Most NASCAR Fans Support Confederate Flag Ban, 'Black Lives Matter' Messaging

Although the Twittersphere quickly erupted with hateful reactions to NASCAR’s announcement June 10 to ban Confederate flags from its events, most fans are in favor of the move, according to research. 

The announcement appears to move NASCAR in the right direction with younger fans and potential new ones, according to a study conducted by Performance Research in partnership with online sample provider Full Circle Research Co.

The ban is supported by more than half (53%) of the fan base over 40 years old and over three-fourths (76%) of fans under 40.

Just under 20% of older fans say NASCAR's stance would discourage their viewing of and attendance at NASCAR races, but those numbers are strongly offset by two-thirds of younger fans claiming they are now more likely to watch in the future.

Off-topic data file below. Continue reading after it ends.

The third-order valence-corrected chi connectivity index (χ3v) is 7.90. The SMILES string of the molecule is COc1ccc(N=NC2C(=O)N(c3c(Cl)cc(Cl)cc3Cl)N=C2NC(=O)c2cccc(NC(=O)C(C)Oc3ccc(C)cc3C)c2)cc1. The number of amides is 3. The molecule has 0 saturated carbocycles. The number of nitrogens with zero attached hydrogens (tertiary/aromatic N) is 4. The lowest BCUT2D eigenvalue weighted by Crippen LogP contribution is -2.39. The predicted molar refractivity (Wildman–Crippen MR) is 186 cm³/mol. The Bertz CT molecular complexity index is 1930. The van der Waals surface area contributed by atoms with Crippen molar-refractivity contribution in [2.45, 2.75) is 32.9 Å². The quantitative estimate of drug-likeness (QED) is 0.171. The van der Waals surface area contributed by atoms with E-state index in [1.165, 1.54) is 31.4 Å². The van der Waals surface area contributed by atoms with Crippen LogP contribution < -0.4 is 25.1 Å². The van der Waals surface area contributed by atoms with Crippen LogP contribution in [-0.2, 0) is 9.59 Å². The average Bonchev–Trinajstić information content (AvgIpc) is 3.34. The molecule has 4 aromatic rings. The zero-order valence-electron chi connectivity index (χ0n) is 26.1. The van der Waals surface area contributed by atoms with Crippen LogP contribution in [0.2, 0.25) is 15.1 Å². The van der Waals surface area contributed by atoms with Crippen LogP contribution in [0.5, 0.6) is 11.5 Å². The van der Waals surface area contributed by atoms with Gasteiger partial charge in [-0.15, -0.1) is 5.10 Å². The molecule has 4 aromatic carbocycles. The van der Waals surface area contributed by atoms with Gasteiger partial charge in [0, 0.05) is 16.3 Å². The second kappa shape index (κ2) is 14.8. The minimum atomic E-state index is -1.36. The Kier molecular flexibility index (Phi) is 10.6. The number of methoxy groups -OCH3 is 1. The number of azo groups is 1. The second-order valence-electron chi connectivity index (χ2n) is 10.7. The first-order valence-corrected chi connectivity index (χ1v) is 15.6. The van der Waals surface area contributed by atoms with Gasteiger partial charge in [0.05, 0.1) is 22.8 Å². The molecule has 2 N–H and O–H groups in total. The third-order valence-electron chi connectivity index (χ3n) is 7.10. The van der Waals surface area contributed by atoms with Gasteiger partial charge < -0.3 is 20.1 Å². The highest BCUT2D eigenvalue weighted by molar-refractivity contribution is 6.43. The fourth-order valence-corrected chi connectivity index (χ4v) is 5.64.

Perhaps more importantly, NASCAR's actions were rated positively by potential new fans who had previously held little to no interest in the sport. Among general population non-fans, roughly a third (32%) say that NASCAR’s position to ban the flag has elevated their interest in the sport, with 43% claiming a more positive impression, and 42% having more respect for NASCAR overall.

On the same day as the announcement, Bubba Wallace, NASCAR’s only black driver in its top tier, raced the No. 43 car with a Black Lives Matter paint scheme.

A majority of fans overall (60%) and 76% of the younger fan base report they will take extra steps to support NASCAR sponsors that incorporate "Black Lives Matter" messaging into their partnerships with the league.

"NASCAR is making the right moves in positioning themselves for their long-term future, even if it means some short-term losses,” says Bill Doyle, vice president of Performance Research and director of the firm's motorsports research.

The study was conducted between June 22 and 24. In total 1,075 respondents and has a margin of error of plus/minus 3%.

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